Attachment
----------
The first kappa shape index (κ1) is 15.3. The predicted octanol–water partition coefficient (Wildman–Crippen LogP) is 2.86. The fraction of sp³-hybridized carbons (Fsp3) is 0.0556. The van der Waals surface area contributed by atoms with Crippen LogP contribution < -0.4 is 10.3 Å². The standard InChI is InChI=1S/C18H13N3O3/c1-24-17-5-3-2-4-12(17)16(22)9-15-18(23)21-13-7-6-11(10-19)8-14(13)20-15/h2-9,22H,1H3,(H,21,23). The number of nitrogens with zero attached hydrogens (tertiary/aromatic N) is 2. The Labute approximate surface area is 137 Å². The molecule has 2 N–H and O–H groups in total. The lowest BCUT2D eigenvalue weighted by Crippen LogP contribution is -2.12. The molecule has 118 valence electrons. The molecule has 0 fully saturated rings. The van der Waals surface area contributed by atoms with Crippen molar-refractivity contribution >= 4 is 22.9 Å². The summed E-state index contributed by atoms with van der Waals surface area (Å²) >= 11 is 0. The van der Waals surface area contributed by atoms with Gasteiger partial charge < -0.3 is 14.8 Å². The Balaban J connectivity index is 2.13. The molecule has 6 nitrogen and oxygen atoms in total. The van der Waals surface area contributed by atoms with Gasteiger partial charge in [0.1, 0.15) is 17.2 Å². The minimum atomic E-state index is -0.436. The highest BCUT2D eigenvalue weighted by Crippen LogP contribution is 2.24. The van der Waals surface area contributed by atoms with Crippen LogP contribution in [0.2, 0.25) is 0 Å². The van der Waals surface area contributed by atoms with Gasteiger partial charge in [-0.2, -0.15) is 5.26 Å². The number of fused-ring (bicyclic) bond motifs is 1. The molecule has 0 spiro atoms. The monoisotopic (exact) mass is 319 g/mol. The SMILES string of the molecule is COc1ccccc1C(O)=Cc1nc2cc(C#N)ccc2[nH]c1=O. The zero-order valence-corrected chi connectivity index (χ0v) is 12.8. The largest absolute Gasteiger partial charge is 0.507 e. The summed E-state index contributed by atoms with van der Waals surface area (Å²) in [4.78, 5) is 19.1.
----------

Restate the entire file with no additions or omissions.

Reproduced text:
The first kappa shape index (κ1) is 15.3. The predicted octanol–water partition coefficient (Wildman–Crippen LogP) is 2.86. The fraction of sp³-hybridized carbons (Fsp3) is 0.0556. The van der Waals surface area contributed by atoms with Crippen LogP contribution < -0.4 is 10.3 Å². The standard InChI is InChI=1S/C18H13N3O3/c1-24-17-5-3-2-4-12(17)16(22)9-15-18(23)21-13-7-6-11(10-19)8-14(13)20-15/h2-9,22H,1H3,(H,21,23). The number of nitrogens with zero attached hydrogens (tertiary/aromatic N) is 2. The Labute approximate surface area is 137 Å². The molecule has 2 N–H and O–H groups in total. The lowest BCUT2D eigenvalue weighted by Crippen LogP contribution is -2.12. The molecule has 118 valence electrons. The molecule has 0 fully saturated rings. The van der Waals surface area contributed by atoms with Crippen molar-refractivity contribution >= 4 is 22.9 Å². The summed E-state index contributed by atoms with van der Waals surface area (Å²) >= 11 is 0. The van der Waals surface area contributed by atoms with Gasteiger partial charge < -0.3 is 14.8 Å². The Balaban J connectivity index is 2.13. The molecule has 6 nitrogen and oxygen atoms in total. The van der Waals surface area contributed by atoms with Gasteiger partial charge in [0.1, 0.15) is 17.2 Å². The minimum atomic E-state index is -0.436. The highest BCUT2D eigenvalue weighted by Crippen LogP contribution is 2.24. The van der Waals surface area contributed by atoms with Crippen LogP contribution in [0.2, 0.25) is 0 Å². The van der Waals surface area contributed by atoms with Gasteiger partial charge in [-0.2, -0.15) is 5.26 Å². The number of fused-ring (bicyclic) bond motifs is 1. The molecule has 0 spiro atoms. The monoisotopic (exact) mass is 319 g/mol. The SMILES string of the molecule is COc1ccccc1C(O)=Cc1nc2cc(C#N)ccc2[nH]c1=O. The zero-order valence-corrected chi connectivity index (χ0v) is 12.8. The largest absolute Gasteiger partial charge is 0.507 e. The summed E-state index contributed by atoms with van der Waals surface area (Å²) in [4.78, 5) is 19.1.